ANKARA – Despite a recent, partial thaw in its problematic diplomatic ties with one-time ally Israel, Turkey has declined to agree to a meeting of NATO’s Mediterranean Dialogue group, which includes Israel and six Arab countries, Turkish diplomats here said.
They said Egypt also declined to convene the group for the first time in five years. A NATO official in Brussels declined to comment.
The Mediterranean Dialogue, founded in 2004, is intended to contribute to regional security. Along with Israel and Egypt, the other participating countries are Morocco, Tunisia, Mauritania, Algeria and Jordan.
Turkey nixed the meeting despite Israel’s recent apology for the deaths of nine Turkish citizens three years ago aboard the Mavi Marmara, which was attempting to break Israel’s naval blockade of Gaza. Since then, Turkey and Israel have frozen their diplomatic relations.
Turkey previously rejected Israeli participation in a NATO summit in Chicago last May. It also rebuffed an Israeli request to have a permanent office at NATO.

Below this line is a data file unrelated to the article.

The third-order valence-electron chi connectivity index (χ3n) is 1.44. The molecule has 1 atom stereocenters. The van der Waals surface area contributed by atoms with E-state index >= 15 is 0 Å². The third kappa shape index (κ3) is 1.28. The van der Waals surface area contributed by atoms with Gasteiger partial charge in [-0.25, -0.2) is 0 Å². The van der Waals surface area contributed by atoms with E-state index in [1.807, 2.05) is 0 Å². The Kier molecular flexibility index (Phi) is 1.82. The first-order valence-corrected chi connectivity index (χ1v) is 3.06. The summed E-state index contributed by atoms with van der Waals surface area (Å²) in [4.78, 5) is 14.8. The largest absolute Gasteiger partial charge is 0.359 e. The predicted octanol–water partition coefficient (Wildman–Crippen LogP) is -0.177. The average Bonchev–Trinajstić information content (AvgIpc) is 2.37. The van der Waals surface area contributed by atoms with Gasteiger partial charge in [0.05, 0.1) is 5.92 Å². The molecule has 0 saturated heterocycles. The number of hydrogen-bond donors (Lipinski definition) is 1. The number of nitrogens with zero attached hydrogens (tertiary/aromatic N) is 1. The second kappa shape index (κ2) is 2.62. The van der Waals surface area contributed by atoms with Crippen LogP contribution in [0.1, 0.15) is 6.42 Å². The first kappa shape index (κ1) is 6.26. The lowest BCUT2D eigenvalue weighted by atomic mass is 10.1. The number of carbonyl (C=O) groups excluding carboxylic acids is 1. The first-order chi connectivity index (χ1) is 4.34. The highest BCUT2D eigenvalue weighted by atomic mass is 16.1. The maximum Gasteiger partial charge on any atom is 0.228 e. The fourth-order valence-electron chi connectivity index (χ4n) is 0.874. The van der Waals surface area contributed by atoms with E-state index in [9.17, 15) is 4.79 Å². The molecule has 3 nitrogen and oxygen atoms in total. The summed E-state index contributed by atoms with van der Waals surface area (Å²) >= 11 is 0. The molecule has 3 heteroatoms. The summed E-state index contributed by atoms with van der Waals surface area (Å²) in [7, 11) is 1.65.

Meanwhile, Turkish Prime Minister Recep Tayyip Erdogan reiterated April 13 that Turkey will not re-establish diplomatic relations until Israel lifts its blockade on the Palestinian-controlled Gaza Strip. Israel has said that it has loosened restrictions and will continue to do so if this would help normalize relations with Turkey.
Erdogan said April 14 that he would visit Gaza at the end of May, days after an official visit to the United States on May 16. The trip comes after Erdogan postponed another Gaza visit set for this month at the request of the United States, which is attempting to broker a renewed relationship between Israel and Turkey.